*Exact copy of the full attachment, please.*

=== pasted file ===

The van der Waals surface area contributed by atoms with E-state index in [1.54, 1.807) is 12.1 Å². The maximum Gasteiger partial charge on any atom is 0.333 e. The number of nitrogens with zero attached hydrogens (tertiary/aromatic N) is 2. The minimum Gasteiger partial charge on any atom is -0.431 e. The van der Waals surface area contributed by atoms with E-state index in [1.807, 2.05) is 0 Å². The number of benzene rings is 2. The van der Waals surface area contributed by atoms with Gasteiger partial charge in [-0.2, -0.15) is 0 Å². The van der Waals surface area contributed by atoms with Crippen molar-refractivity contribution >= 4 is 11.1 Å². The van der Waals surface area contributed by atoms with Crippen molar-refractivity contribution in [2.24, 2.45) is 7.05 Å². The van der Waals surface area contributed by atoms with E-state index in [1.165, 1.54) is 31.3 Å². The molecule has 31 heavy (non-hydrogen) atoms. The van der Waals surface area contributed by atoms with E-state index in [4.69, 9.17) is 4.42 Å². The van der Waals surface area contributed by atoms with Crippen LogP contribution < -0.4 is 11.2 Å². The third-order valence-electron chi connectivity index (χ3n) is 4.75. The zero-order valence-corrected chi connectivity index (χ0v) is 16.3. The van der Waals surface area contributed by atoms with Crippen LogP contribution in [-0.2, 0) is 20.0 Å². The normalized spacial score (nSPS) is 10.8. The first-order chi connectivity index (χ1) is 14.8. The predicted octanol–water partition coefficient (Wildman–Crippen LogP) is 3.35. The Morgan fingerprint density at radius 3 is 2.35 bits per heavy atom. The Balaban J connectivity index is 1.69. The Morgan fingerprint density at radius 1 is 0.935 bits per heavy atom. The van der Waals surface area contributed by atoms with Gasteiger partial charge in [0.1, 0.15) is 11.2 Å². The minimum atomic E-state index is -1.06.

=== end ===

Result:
The van der Waals surface area contributed by atoms with E-state index in [1.54, 1.807) is 12.1 Å². The maximum Gasteiger partial charge on any atom is 0.333 e. The number of nitrogens with zero attached hydrogens (tertiary/aromatic N) is 2. The minimum Gasteiger partial charge on any atom is -0.431 e. The van der Waals surface area contributed by atoms with E-state index in [1.807, 2.05) is 0 Å². The number of benzene rings is 2. The van der Waals surface area contributed by atoms with Gasteiger partial charge in [-0.2, -0.15) is 0 Å². The van der Waals surface area contributed by atoms with Crippen molar-refractivity contribution >= 4 is 11.1 Å². The van der Waals surface area contributed by atoms with Crippen molar-refractivity contribution in [2.24, 2.45) is 7.05 Å². The van der Waals surface area contributed by atoms with E-state index in [1.165, 1.54) is 31.3 Å². The molecule has 31 heavy (non-hydrogen) atoms. The van der Waals surface area contributed by atoms with E-state index in [4.69, 9.17) is 4.42 Å². The van der Waals surface area contributed by atoms with Crippen LogP contribution < -0.4 is 11.2 Å². The third-order valence-electron chi connectivity index (χ3n) is 4.75. The zero-order valence-corrected chi connectivity index (χ0v) is 16.3. The van der Waals surface area contributed by atoms with Crippen LogP contribution in [-0.2, 0) is 20.0 Å². The normalized spacial score (nSPS) is 10.8. The first-order chi connectivity index (χ1) is 14.8. The predicted octanol–water partition coefficient (Wildman–Crippen LogP) is 3.35. The Morgan fingerprint density at radius 3 is 2.35 bits per heavy atom. The Balaban J connectivity index is 1.69. The Morgan fingerprint density at radius 1 is 0.935 bits per heavy atom. The van der Waals surface area contributed by atoms with Gasteiger partial charge in [0.1, 0.15) is 11.2 Å². The minimum atomic E-state index is -1.06.